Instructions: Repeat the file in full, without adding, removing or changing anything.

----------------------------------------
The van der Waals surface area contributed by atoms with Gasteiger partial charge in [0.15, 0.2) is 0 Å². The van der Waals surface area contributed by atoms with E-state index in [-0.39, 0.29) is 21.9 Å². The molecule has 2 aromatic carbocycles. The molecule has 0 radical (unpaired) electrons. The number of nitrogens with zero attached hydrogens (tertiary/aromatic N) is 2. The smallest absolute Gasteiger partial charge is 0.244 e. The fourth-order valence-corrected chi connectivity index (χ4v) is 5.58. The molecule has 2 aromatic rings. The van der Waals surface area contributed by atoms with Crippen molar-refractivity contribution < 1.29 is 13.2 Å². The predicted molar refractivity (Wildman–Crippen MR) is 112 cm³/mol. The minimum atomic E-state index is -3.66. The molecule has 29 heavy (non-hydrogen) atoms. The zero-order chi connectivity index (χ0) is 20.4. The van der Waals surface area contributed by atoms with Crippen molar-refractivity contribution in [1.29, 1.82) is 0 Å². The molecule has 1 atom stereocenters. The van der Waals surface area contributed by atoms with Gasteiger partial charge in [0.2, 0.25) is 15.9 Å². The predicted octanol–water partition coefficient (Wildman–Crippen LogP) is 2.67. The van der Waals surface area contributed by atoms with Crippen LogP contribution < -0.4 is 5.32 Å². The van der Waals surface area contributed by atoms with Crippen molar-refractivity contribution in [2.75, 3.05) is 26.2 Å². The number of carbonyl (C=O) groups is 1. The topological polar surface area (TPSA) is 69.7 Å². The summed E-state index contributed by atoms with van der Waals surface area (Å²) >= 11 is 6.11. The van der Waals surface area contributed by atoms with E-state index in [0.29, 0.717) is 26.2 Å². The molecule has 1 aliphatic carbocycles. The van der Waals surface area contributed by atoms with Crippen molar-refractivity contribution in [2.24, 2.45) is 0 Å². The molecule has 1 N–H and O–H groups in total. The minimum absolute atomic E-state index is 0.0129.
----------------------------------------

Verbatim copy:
The van der Waals surface area contributed by atoms with Gasteiger partial charge in [0.15, 0.2) is 0 Å². The van der Waals surface area contributed by atoms with E-state index in [-0.39, 0.29) is 21.9 Å². The molecule has 2 aromatic carbocycles. The molecule has 0 radical (unpaired) electrons. The number of nitrogens with zero attached hydrogens (tertiary/aromatic N) is 2. The smallest absolute Gasteiger partial charge is 0.244 e. The fourth-order valence-corrected chi connectivity index (χ4v) is 5.58. The molecule has 2 aromatic rings. The van der Waals surface area contributed by atoms with Crippen molar-refractivity contribution < 1.29 is 13.2 Å². The predicted molar refractivity (Wildman–Crippen MR) is 112 cm³/mol. The minimum atomic E-state index is -3.66. The molecule has 29 heavy (non-hydrogen) atoms. The zero-order chi connectivity index (χ0) is 20.4. The van der Waals surface area contributed by atoms with Crippen molar-refractivity contribution in [1.29, 1.82) is 0 Å². The molecule has 1 atom stereocenters. The van der Waals surface area contributed by atoms with Gasteiger partial charge in [0.2, 0.25) is 15.9 Å². The predicted octanol–water partition coefficient (Wildman–Crippen LogP) is 2.67. The van der Waals surface area contributed by atoms with Crippen LogP contribution < -0.4 is 5.32 Å². The van der Waals surface area contributed by atoms with Crippen molar-refractivity contribution in [2.75, 3.05) is 26.2 Å². The number of carbonyl (C=O) groups is 1. The topological polar surface area (TPSA) is 69.7 Å². The summed E-state index contributed by atoms with van der Waals surface area (Å²) >= 11 is 6.11. The van der Waals surface area contributed by atoms with E-state index in [0.29, 0.717) is 26.2 Å². The molecule has 1 aliphatic carbocycles. The van der Waals surface area contributed by atoms with Crippen molar-refractivity contribution in [2.24, 2.45) is 0 Å². The molecule has 1 N–H and O–H groups in total. The minimum absolute atomic E-state index is 0.0129.